Posted on April 05, 2017

The Department of Physiotherapy at Hamad Medical Corporation (HMC) recently concluded a Water Specific Therapy Workshop offering hands-on hydrotherapy skills to its clinical physiotherapists.

Hydrotherapy (also known as aquatic therapy) is the use of exercises in a pool as part of treatment for various diseases or medical conditions. The pool is used to rehabilitate patients in an aquatic environment, usually those who are unable to exercise on dry land for various reasons. Hydrotherapy has many advantages in that it lessens the load on joints and can be used to improve joint range of movement, joint stability, and muscle strength. It can also be effective in improving general mobility, balance, and core stability.

“The objective of the week-long workshop was to upgrade the skills of our physiotherapists and enhance our physiotherapy practice at HMC by incorporating aquatic therapy protocols and evidence-based therapeutic interventions,” said Dr. Noora Al Mudahka, Chief of Physiotherapy at HMC. The workshop, led by a veteran aquatic therapy expert, Mr. Johan Lambeck, was held at Qatar Rehabilitation Institute’s modernized high-tech therapeutic pool and focused on evidence-based patient treatment through clinical reasoning, hands-on teaching, and teaching-by-reasoning-and-doing.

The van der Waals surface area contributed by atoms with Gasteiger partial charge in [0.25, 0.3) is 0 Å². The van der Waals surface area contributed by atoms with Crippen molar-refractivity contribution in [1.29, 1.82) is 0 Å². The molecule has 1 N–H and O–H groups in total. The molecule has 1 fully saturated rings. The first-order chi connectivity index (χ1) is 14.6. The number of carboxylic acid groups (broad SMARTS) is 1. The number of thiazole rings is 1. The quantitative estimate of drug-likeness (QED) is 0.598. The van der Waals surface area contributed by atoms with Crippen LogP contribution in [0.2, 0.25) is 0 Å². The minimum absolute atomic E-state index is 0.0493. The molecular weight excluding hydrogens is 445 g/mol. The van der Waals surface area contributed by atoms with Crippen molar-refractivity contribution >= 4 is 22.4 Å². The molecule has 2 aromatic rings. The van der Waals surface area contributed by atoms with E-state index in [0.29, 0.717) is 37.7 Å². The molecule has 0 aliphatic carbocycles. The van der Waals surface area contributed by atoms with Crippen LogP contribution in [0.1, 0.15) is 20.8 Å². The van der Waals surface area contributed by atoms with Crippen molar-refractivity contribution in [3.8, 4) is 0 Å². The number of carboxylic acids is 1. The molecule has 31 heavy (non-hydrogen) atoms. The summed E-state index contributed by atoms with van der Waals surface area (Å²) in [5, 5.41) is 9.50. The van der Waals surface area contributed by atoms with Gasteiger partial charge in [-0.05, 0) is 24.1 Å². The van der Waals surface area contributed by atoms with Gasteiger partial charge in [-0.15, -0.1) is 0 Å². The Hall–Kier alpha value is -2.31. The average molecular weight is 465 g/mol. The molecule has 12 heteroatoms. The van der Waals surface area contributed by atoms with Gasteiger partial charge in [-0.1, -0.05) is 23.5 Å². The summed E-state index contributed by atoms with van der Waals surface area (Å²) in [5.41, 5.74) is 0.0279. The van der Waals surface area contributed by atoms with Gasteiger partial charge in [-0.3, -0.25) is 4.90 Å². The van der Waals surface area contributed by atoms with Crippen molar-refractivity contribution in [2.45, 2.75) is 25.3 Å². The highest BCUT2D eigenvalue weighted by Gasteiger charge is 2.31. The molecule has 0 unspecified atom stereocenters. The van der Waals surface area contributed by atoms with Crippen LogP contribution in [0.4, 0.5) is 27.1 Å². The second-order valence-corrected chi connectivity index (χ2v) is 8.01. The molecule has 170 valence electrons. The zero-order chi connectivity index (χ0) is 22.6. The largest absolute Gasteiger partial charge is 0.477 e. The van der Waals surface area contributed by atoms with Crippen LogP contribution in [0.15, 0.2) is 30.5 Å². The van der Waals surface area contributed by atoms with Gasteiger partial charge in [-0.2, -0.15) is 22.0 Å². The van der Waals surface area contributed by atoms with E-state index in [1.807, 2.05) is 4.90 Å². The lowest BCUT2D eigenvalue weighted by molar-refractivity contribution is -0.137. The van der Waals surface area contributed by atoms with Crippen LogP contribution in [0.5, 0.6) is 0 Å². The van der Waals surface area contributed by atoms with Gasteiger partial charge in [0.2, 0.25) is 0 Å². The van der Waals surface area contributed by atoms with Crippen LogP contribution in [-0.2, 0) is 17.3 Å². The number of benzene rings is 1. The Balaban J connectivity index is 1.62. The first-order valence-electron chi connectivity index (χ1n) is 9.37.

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Mr. Lambeck explained that there is a lot of research which supports the use of hydrotherapy in treating health problems related to gravity and pain. “With many obese and unhealthy people in the population of most countries nowadays, there is an increased risk of developing hypertension, diabetes and heart problems which consequently lead to other degenerative diseases that could cause many to have problems with gravity. Water therapy hugely benefits such patients as it improves their cardiac function, helps them build a healthy body and maintain an ideal weight. This claim has been proven to be correct by research conducted across the world,” said Mr. Lambeck.

He also pointed out that patients at risk of falls, such as those who have suffered a stroke or who have Parkinson’s disease, can develop their postural skills safely in a pool. He mentioned that hydrotherapy is also highly recommended as an effective rehabilitation for children with cerebral palsy, autism, and mental disabilities. “Children with severe cerebral palsy, who are unable to move easily on land will do really well in water because apart from enjoying the splashes they will also benefit from the therapy by gaining control of their difficult immobility,” he added.

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Mr. Lambeck owns an aquatic therapy consultancy in the Netherlands and is the co-founder of the International Halliwick Association and the Association International Aquatic Therapy Faculty. He has taught over 900 seminars in 50 countries on almost all aquatic therapy topics. “We are so glad to have acquired new skills from an expert of international repute such as Mr. Johan Lambeck, whose consultancy and teaching institute has clients in over 45 countries worldwide. As a knowledge broker, he tries to implement existing evidence into the daily practice of aquatic therapy. We have truly benefited from his wealth of experience,” Dr. Al Mudahka added.

Workshop participants received an international certification in aquatic therapy.

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